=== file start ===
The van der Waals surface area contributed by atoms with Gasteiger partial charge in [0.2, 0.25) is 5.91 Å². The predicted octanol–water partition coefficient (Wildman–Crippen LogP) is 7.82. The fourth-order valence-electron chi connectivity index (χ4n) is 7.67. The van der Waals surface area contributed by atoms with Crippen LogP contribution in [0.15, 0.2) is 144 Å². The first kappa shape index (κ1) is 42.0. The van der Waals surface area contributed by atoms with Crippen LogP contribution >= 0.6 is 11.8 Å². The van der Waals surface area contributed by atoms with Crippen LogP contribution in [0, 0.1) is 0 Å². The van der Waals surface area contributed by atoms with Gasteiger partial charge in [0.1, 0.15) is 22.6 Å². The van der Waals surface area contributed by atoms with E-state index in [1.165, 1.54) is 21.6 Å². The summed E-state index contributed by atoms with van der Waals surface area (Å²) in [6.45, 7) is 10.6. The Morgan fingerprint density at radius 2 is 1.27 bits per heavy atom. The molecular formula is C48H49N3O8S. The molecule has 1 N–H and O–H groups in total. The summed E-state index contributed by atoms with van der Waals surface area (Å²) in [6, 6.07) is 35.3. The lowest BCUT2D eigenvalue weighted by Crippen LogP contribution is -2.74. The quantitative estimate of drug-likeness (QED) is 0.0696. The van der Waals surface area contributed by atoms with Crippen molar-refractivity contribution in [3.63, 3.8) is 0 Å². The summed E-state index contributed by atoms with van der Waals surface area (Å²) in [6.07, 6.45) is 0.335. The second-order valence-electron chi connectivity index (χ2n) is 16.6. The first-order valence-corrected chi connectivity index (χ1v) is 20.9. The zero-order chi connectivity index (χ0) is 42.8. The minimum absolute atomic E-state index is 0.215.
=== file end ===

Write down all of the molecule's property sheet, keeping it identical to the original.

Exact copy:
The van der Waals surface area contributed by atoms with Gasteiger partial charge in [0.2, 0.25) is 5.91 Å². The predicted octanol–water partition coefficient (Wildman–Crippen LogP) is 7.82. The fourth-order valence-electron chi connectivity index (χ4n) is 7.67. The van der Waals surface area contributed by atoms with Crippen LogP contribution in [0.15, 0.2) is 144 Å². The first kappa shape index (κ1) is 42.0. The van der Waals surface area contributed by atoms with Crippen LogP contribution >= 0.6 is 11.8 Å². The van der Waals surface area contributed by atoms with Crippen LogP contribution in [0, 0.1) is 0 Å². The van der Waals surface area contributed by atoms with Gasteiger partial charge in [0.1, 0.15) is 22.6 Å². The van der Waals surface area contributed by atoms with E-state index in [1.165, 1.54) is 21.6 Å². The summed E-state index contributed by atoms with van der Waals surface area (Å²) in [6.45, 7) is 10.6. The Morgan fingerprint density at radius 2 is 1.27 bits per heavy atom. The molecular formula is C48H49N3O8S. The molecule has 1 N–H and O–H groups in total. The summed E-state index contributed by atoms with van der Waals surface area (Å²) in [6, 6.07) is 35.3. The lowest BCUT2D eigenvalue weighted by Crippen LogP contribution is -2.74. The quantitative estimate of drug-likeness (QED) is 0.0696. The van der Waals surface area contributed by atoms with Crippen molar-refractivity contribution in [3.63, 3.8) is 0 Å². The summed E-state index contributed by atoms with van der Waals surface area (Å²) in [6.07, 6.45) is 0.335. The second-order valence-electron chi connectivity index (χ2n) is 16.6. The first-order valence-corrected chi connectivity index (χ1v) is 20.9. The zero-order chi connectivity index (χ0) is 42.8. The minimum absolute atomic E-state index is 0.215.